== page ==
You won't find the word Love anywhere IN the chapter. The typical answer is that Charity and love are the same.

Answer, No, they're are not

How do you know?

Answer, They are spelled differently and the definition is different.

1828 Webster's


In a general sense to be pleased with; to regard with affection, on account of some qualities which excite pleasing sensations or desire of gratification. We love a friend, on account of some qualities which give us pleasure in his society. We love a man who has done us a favor; in which case, gratitude enters into the composition of our affection. We love our parents and our children, on account of their connection with us, and on account of many qualities which please us. We love to retire to a cool shade in summer. We love a warm room in winter. we love to hear an eloquent advocate. The christian loves his Bible. In short, we love whatever gives us pleasure and delight, whether animal or intellectual; and if our hearts are right, we love God above all things, as the sum of all excellence and all the attributes which can communicate happiness to intelligent beings. In other words, the christian loves God with the love of complacency in his attributes, the love of benevolence towards the interest of his kingdom, and the love of gratitude for favors received.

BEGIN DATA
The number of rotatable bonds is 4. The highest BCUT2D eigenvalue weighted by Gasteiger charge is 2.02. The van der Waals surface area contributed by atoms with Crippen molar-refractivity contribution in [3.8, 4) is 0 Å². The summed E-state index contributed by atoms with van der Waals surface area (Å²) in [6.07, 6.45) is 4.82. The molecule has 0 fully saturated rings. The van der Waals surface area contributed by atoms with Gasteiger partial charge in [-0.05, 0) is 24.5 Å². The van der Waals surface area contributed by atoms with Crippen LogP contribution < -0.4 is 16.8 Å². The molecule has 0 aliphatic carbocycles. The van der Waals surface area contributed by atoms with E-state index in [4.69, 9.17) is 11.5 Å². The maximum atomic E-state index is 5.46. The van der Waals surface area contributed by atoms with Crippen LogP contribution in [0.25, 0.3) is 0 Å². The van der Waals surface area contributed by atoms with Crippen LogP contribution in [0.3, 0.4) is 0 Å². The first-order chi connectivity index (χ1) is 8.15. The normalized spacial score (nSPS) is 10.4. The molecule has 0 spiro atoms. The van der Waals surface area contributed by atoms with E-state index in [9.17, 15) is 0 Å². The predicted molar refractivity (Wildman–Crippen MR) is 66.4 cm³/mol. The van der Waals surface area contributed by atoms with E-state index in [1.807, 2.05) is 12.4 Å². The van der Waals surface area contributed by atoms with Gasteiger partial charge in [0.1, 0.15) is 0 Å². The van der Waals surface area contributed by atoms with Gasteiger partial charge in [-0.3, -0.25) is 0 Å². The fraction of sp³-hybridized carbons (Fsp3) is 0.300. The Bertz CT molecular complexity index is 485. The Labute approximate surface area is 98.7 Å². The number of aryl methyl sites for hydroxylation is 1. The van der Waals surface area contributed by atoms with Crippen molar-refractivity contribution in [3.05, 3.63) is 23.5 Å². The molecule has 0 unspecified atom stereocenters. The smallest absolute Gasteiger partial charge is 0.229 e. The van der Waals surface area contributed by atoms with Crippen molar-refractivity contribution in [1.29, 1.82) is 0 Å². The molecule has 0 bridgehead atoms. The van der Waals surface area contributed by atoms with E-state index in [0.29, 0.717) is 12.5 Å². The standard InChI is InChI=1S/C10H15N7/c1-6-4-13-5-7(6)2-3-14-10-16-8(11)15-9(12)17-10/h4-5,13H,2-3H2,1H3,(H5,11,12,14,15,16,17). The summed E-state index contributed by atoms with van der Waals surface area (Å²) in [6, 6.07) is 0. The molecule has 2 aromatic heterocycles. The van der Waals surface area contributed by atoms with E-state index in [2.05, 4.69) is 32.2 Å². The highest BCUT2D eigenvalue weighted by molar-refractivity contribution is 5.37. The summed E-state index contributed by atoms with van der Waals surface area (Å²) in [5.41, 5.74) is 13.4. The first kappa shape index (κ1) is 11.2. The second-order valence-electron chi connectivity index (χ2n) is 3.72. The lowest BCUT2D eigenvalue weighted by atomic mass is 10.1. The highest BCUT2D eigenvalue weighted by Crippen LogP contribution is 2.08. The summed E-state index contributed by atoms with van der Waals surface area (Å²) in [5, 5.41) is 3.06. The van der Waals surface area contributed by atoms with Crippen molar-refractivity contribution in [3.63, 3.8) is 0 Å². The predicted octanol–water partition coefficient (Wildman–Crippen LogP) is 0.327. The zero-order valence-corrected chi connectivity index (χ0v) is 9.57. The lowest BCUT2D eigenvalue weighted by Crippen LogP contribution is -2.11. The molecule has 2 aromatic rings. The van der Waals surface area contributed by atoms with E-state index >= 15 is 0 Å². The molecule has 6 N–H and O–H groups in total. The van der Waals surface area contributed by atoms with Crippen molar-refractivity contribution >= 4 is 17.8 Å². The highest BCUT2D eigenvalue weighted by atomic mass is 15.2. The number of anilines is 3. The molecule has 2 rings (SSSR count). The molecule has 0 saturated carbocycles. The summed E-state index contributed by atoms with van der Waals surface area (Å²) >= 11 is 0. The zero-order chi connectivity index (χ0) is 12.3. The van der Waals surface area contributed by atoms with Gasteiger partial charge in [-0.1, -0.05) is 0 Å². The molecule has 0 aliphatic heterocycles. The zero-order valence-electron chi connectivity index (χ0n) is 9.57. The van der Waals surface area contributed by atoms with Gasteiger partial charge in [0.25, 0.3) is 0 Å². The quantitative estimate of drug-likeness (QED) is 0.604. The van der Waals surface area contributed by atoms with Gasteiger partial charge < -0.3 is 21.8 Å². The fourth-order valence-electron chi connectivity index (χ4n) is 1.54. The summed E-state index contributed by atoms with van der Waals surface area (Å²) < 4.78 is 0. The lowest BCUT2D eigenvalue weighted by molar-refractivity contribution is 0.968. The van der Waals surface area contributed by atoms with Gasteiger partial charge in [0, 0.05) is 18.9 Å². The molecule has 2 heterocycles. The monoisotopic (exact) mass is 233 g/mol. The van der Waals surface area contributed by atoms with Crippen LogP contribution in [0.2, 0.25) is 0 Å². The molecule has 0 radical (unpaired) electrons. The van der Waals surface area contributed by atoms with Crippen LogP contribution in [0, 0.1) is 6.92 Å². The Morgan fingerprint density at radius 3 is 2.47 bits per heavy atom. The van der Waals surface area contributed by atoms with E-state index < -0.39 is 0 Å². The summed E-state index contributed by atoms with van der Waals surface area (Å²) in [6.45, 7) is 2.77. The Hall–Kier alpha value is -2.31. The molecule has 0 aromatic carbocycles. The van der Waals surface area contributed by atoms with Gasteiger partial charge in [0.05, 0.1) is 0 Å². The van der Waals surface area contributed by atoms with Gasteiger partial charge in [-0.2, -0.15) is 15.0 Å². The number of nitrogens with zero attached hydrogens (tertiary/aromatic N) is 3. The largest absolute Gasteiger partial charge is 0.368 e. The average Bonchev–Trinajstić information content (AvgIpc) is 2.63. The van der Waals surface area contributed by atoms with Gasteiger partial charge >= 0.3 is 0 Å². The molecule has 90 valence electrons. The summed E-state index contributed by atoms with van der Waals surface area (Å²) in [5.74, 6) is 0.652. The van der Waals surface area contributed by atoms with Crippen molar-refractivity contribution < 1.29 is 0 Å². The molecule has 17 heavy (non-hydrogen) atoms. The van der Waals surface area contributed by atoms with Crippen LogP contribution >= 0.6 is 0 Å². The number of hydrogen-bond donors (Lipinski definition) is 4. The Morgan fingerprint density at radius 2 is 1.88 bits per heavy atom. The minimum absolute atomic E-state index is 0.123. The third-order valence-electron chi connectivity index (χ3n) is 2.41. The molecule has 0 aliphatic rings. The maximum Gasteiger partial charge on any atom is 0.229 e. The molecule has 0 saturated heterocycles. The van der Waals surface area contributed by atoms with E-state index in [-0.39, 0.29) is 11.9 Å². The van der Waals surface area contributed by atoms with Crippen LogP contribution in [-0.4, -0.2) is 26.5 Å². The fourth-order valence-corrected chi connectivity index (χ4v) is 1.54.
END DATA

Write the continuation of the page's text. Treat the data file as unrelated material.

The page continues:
In a general sense, love, benevolence, good will; that disposition of heart which inclines men to think favorably of their fellow men to think favorably of their fellow men, and to do them good. In a theological sense, it includes supreme love to God, and universal good will to men.

Bottom line, Charity is a Stronger Word than Just love. Similar (in a sense), yes but not the same. I BOLDED out the KEY idea

10th June 2010, 03:05 PM
Sounds like the mountain goats beat him to the punch in 2 1/2 minutes ;)


11th June 2010, 10:42 AM
This illustrates why it is uncommunicative, to use

1828 Webster's to define the meaning of biblical words you are using. Let the Bible define it's own words.

Love is agape, phileo, eros, stimga, and neighborly. It should be obvious which one Bob Henley was using. It's not erotic, carnal or "of the flesh".

Charity is a good word too, but introducing another word involves chasing another definition; not needed.